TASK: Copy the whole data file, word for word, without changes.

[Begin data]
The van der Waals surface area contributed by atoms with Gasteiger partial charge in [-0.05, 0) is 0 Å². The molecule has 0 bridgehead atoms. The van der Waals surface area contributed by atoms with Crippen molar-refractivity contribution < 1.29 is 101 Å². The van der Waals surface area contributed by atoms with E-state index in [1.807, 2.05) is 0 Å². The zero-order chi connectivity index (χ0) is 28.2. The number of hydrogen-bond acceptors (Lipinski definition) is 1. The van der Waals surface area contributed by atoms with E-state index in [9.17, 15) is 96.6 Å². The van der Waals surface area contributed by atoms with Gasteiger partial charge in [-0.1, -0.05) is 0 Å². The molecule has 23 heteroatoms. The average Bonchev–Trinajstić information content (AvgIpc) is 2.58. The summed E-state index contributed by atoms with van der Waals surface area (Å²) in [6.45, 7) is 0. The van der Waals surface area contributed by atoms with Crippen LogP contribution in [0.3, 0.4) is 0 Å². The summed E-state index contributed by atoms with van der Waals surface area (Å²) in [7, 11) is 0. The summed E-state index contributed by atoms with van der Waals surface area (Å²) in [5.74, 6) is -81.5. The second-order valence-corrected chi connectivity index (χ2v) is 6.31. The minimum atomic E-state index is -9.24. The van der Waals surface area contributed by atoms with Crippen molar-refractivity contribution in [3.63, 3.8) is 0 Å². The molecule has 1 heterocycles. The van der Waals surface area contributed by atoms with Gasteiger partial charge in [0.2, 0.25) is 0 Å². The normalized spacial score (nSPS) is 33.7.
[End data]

The van der Waals surface area contributed by atoms with Gasteiger partial charge in [-0.05, 0) is 0 Å². The molecule has 0 bridgehead atoms. The van der Waals surface area contributed by atoms with Crippen molar-refractivity contribution < 1.29 is 101 Å². The van der Waals surface area contributed by atoms with E-state index in [1.807, 2.05) is 0 Å². The zero-order chi connectivity index (χ0) is 28.2. The number of hydrogen-bond acceptors (Lipinski definition) is 1. The van der Waals surface area contributed by atoms with E-state index in [9.17, 15) is 96.6 Å². The van der Waals surface area contributed by atoms with Gasteiger partial charge in [-0.1, -0.05) is 0 Å². The molecule has 23 heteroatoms. The average Bonchev–Trinajstić information content (AvgIpc) is 2.58. The summed E-state index contributed by atoms with van der Waals surface area (Å²) in [6.45, 7) is 0. The van der Waals surface area contributed by atoms with Crippen LogP contribution in [0.3, 0.4) is 0 Å². The summed E-state index contributed by atoms with van der Waals surface area (Å²) in [7, 11) is 0. The summed E-state index contributed by atoms with van der Waals surface area (Å²) in [5.74, 6) is -81.5. The second-order valence-corrected chi connectivity index (χ2v) is 6.31. The minimum atomic E-state index is -9.24. The van der Waals surface area contributed by atoms with Crippen molar-refractivity contribution in [3.63, 3.8) is 0 Å². The molecule has 1 heterocycles. The van der Waals surface area contributed by atoms with Gasteiger partial charge in [0.2, 0.25) is 0 Å². The normalized spacial score (nSPS) is 33.7.